Understanding the Role of Minors in Divorce Proceedings: Can Children Decide Where to Live?
One of the questions that divorced parents or parents in divorce proceedings ask themselves is the age at which children can decide who they want to live with.
It is recommended that parents make the appropriate decision, taking into account the needs of their children and their possibilities of caring for them.
But if this agreement is not possible, we explain the rules applicable to the intervention of a minor in a separation or divorce process.
Child Custody Rights: Can Children Decide Where to Live?
While courts will consider the preference of older children, especially teenagers, when determining custody, children under 18 ultimately do not have the legal right to solely decide which parent to live with – that decision rests with the court, based on an evaluation of the child’s best interests.
A child’s stated preference is only one factor among many that judges weigh, like each parent’s fitness, the stability of each home environment, and the child’s needs.
Can my child decide who he wants to live with after the divorce?
If your child is of legal age, the answer is YES, even if he or she is not financially independent.
In marriage proceedings, adult children can decide which of the parents they want to live with.
Now, the Judge will agree on the measures regarding alimony, use of the home, etc. until you have financial independence.
In any case, the adult must express to the Judge his desire to live with one or other of the parents.
Now, if your children are minors the answer is NO, they cannot decide who to live with.
In the process of divorce or modification of judicial measures, the Judge will be the one who decides the care and custody of the minors, in accordance with the principle of the best interests of the minor.
However, minors have the right to be heard at trial, through the judicial examination of minors.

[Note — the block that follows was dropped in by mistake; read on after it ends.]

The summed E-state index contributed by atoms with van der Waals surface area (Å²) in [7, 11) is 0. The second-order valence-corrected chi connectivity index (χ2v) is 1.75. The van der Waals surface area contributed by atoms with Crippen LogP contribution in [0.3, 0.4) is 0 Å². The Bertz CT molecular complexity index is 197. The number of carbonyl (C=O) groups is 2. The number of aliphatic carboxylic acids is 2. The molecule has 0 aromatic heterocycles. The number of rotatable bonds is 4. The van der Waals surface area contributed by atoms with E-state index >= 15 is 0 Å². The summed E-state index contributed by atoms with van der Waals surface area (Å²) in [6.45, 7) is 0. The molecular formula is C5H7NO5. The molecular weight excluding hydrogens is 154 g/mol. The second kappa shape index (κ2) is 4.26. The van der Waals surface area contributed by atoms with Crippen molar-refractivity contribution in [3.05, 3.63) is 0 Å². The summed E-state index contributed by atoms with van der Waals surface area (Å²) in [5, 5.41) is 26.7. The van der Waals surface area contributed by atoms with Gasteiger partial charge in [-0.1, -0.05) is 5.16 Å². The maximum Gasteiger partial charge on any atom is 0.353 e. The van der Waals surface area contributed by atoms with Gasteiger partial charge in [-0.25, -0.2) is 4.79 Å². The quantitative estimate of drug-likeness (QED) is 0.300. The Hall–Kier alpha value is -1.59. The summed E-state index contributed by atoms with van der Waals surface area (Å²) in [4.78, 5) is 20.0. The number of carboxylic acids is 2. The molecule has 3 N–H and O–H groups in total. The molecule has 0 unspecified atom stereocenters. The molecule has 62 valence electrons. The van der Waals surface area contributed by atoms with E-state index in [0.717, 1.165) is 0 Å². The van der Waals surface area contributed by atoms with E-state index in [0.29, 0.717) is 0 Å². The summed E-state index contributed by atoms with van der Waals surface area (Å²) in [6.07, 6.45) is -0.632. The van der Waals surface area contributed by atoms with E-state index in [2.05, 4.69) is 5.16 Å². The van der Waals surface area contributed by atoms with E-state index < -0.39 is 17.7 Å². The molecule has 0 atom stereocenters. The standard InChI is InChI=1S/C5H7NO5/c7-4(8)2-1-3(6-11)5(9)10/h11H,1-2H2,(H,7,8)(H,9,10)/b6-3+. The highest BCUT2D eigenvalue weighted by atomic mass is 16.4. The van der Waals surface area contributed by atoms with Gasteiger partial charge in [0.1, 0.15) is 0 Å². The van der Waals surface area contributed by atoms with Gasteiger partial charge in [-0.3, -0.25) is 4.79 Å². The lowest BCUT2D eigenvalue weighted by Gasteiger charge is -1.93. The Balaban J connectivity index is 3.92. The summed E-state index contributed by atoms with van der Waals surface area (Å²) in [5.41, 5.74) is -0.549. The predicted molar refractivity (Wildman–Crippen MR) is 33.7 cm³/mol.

We explain it to you below.
Can the minor child be heard in the event of a divorce?
YES, the minor child has the right to be heard, according to his maturity and age, in judicial processes that affect his care and custody.
The Family Judge will ensure compliance with this right of the minor to be heard when measures are decided on his custody, care, and education.
This right is practiced through the judicial examination test, which consists of a conversation between the Judge and the minor, in the presence exclusively of the Prosecutor.
The judicial examination is usually completed with an expert report from the Judicial Psychosocial Team.
At what age can my minor child be heard in court?
Although, as we have told you, your minor child cannot decide which parent he or she wants to live with, he or she must be heard in the marriage process:
- In any case, if you are over 12 years old. That is, by legal imposition, minors who are 12 years old or older must be heard by the Judge.
- When the minor has sufficient judgment, if she is under 12 years old but is mature enough to express her desire, the judicial examination may be proposed. It will be the Judge who assesses whether the minor has sufficient capacity or maturity to decide if she wants to live with his father or with her mother. In reality, there is no age limit for a minor to be heard; it will be enough for him or her to have sufficient capacity and maturity.
Ultimately, the minor will be heard but the final decision will be made by the Judge , following a report from the Public Prosecutor’s Office.
Is the opinion of a minor binding when deciding who they want to live with?
Although the minor has the right to be heard, the Judge has the obligation to look after his or her interests.
We must not confuse the minor’s right to be heard with the fact that their wishes are decisive in the resolution that puts an end to the judicial process.
Of course, your opinion will be taken into account when determining the custody regime, as long as the Judge considers that the opinion is well founded, but it is NOT binding on the court decision.
The desire of the minor is a relevant element, but it will be the Judge who, assessing other aspects (age, maturity, relationship with parents… will adopt the appropriate measures for their development.
1-What if a child doesn’t want to live with a parent?
If a child is older, the court will consider but not be bound by their custody preference; custody awarded based solely on a child’s wishes is rare barring proof the parent seriously endangered the child.
2-Can a 12-year-old decide which parent to live with in Florida?
No, in Florida the wishes of a 12-year-old may be considered but are not determinative – the court decides custody based on the child’s best interests rather than their stated preference alone at that age.
3-Do I have to let my ex know where I live?
Unless the custody order requires notification, you typically do not have to inform your ex-spouse of a change of address, but it facilitates scheduling so is considered good co-parenting practice.
4-Does my ex-husband have to tell me where he lives?
Generally no, unless specified in the custody arrangement due to safety provisions or the need to exchange the child, ex-spouses have no obligation to keep each other informed of where they reside.